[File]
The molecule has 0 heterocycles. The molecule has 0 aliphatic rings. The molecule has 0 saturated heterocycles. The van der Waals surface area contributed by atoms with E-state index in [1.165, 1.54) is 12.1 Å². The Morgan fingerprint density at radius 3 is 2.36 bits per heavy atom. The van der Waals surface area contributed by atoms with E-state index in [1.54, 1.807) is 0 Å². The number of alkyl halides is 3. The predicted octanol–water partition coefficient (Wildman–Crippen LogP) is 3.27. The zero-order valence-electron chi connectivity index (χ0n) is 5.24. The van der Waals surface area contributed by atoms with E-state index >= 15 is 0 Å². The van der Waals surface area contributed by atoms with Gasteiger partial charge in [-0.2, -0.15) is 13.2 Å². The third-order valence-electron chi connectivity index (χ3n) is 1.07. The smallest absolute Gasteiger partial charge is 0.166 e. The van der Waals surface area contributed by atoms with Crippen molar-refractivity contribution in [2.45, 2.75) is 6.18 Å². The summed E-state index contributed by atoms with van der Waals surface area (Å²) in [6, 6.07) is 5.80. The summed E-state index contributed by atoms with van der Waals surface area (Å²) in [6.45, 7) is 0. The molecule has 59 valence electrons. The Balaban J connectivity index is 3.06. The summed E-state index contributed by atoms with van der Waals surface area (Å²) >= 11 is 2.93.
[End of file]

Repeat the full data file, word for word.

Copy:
The molecule has 0 heterocycles. The molecule has 0 aliphatic rings. The molecule has 0 saturated heterocycles. The van der Waals surface area contributed by atoms with E-state index in [1.165, 1.54) is 12.1 Å². The Morgan fingerprint density at radius 3 is 2.36 bits per heavy atom. The van der Waals surface area contributed by atoms with E-state index in [1.54, 1.807) is 0 Å². The number of alkyl halides is 3. The predicted octanol–water partition coefficient (Wildman–Crippen LogP) is 3.27. The zero-order valence-electron chi connectivity index (χ0n) is 5.24. The van der Waals surface area contributed by atoms with E-state index >= 15 is 0 Å². The van der Waals surface area contributed by atoms with Gasteiger partial charge in [-0.2, -0.15) is 13.2 Å². The third-order valence-electron chi connectivity index (χ3n) is 1.07. The smallest absolute Gasteiger partial charge is 0.166 e. The van der Waals surface area contributed by atoms with Crippen molar-refractivity contribution in [2.45, 2.75) is 6.18 Å². The summed E-state index contributed by atoms with van der Waals surface area (Å²) in [6, 6.07) is 5.80. The summed E-state index contributed by atoms with van der Waals surface area (Å²) in [6.45, 7) is 0. The molecule has 59 valence electrons. The Balaban J connectivity index is 3.06. The summed E-state index contributed by atoms with van der Waals surface area (Å²) >= 11 is 2.93.